I wrote this piece for the WILKI (a meeting place for student and friends). I thought I’d post it here to illustrate:
a) The market can and will do anything. In my case, I did not stop and reverse. I prefer to see how the market behaves at a price rather than just place a straight stop (for entry or exit). I was tired my Saturday morning and went to bed 45 minutes before the close (4:00 am HK time; 3:00 PM EST). I had taken 1.5 normal size for a risk of around 1.0% with the stop at 1451.75.
I have to admit I also thought I was ‘safe’ on the shorts at 1343 and 1346. The market was trading at 1333 when I hit the sack. I placed stops at 1351 for the 1337 entries and 1357.75 for the others. BTW in the post below I said I missed getting stopped out by 2 points; I should have said 2 tics. I exited my remaining positions my Monday morning at 1457.75
b) Position sizing and risk control is everything in this game. No matter how confident, we’ll keep position sizes that risk minor damage to account should a black swan event occur.
I have made the original post on the ES setup available at: http://tradingsuccess.com/stc/
Friday’s price action is the reason I am not a ‘pure’ technical trader in the sense of the maxim: ‘the charts tell all’. That’s true with hindsight but hindsight is not of much use when we are seeking to make money from the markets.
Technical traders trade off patterns that over a large sample size repeat; it is this trait that provides us with profitable opportunities. But, as Chaos theory shows, the market is subject to inflection shocks – shocks that can change the market’s dominant direction – what Tubbs, Wyckoff, Livermore etc called the path of least resistance and I call ‘the dominant trend’. Such shocks can ruin the best historical patterns.
Pete Steidlmayer anticipated Chaos theory when he taught that fundamental events can be classified into 3 categories:
a) Expected events: the news is in the market and correctly perceived by the traders. This results in a sideways market. Traders sell whenever the market moves above value and buy when it dips below.
b) Surprise events: essentially acts of God i.e. events that come out of the blue but are events that have no lasting impact. Price moves away from value and when the shock is over, prices return to value. In other words, we see a sharp, sudden correction against the trend; like all corrections, the trend resumes once the correction exhausts itself.
The price activity after Chernobyl is a good example.
c) Unexpected events: events known but their impact appreciated by few traders. The event has changed the dominant trend and value will lead price. For me, the sub-prime impact was such a key event.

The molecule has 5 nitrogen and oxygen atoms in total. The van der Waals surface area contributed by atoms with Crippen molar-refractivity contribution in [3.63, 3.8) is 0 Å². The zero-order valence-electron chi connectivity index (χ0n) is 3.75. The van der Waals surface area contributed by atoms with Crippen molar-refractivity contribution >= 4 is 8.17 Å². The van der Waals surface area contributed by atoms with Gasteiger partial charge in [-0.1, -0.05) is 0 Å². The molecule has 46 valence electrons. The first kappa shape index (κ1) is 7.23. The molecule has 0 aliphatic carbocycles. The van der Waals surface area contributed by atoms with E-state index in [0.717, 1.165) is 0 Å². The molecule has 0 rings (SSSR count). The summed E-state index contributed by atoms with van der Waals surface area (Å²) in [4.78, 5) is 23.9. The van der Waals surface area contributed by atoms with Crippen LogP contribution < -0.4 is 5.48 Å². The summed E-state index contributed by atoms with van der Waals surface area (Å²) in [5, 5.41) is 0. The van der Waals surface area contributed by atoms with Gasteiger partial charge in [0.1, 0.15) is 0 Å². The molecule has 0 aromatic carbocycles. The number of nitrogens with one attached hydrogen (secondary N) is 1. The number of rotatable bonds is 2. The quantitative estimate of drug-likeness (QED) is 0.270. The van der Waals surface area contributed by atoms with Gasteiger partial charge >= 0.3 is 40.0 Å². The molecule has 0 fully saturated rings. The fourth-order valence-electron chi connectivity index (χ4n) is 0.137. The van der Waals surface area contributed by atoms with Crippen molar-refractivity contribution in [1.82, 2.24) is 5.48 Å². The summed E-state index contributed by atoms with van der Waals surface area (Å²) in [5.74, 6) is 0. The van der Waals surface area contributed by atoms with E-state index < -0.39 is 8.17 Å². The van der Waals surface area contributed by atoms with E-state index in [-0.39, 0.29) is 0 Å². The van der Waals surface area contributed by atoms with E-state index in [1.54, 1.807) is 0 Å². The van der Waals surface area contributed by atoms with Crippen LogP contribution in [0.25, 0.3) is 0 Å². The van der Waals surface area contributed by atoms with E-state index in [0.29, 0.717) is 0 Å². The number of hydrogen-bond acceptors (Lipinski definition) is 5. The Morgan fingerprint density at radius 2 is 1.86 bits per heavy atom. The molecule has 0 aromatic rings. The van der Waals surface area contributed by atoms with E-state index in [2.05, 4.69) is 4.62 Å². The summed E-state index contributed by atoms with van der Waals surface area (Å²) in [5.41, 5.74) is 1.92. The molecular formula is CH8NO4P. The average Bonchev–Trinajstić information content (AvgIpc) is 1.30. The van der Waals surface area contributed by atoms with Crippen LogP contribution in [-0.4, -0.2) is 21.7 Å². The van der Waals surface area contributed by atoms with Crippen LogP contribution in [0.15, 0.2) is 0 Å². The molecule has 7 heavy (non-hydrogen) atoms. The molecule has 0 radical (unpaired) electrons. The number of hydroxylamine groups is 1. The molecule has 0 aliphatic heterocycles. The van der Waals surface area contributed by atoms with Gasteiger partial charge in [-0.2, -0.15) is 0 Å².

(An aside: For those that believe the FED will get the US out of the current mess by lowering rates, the insights provided by Tim Morge should prove insightful: http://www.moneyshow.com/msc/investors/playerCust.asp?v=1388&scode=01080)
This brings me to the last hour of Friday’s price action because of a possible Ambac rescue package. The details have to be worked through and have to be announced . This is expected Monday or Tuesday. The deal may fall through but I doubt it. Unlike the Buffett offer, this deal will be important to all parties, so like the LTCM bailout, I think the parties will strike an arrangement.
Assuming that this eventuates, the question we have to ask ourselves is: is the deal a ‘surprise’ or an ‘unexpected’ event? I believe it is the former. The deal will assist Ambac but will do little to assuage the problems so brilliantly set out by Brussee. (Hence my review the other day). In other words, we can still expect to see a bear market develop.
So if you are short, like I am, ‘so how?’.
I can speak only for myself: On Friday, I sold against a Market Profile Test Opening at 1446, and 1443 for 2/3 size. The remaining 1/3 I sold at 1337. I was stopped out of the 37s by the late rally and I missed being stopped out of 40s by 2 points. So, now what will I do?
A: Exit first thing Monday morning (Singapore time).
Why? The reason for this trade is gone; my views on the Ambac deal are irrelevant for this trade.
If the deal falls through or the market breaks for whatever reason, then I look at a new trade. My job as a trader is to control my losses. I have learnt the hard way that sitting on a losing position (because of some view) is a sure way to the poor house. The loss if I exit on Monday at around 1455 will be about 1.5%, well within my loss parameters. But if I hold the position, who knows what the loss may be?
Sure, there may be no loss but if the rally continues, at what point do I cut and what will that cost me? Certainly more than 1.5%. Sure, I may fail to get back in on this new break. But, there is always another trade at another time in another instrument. I can always recover the 15 or so points per contract lost on this trade.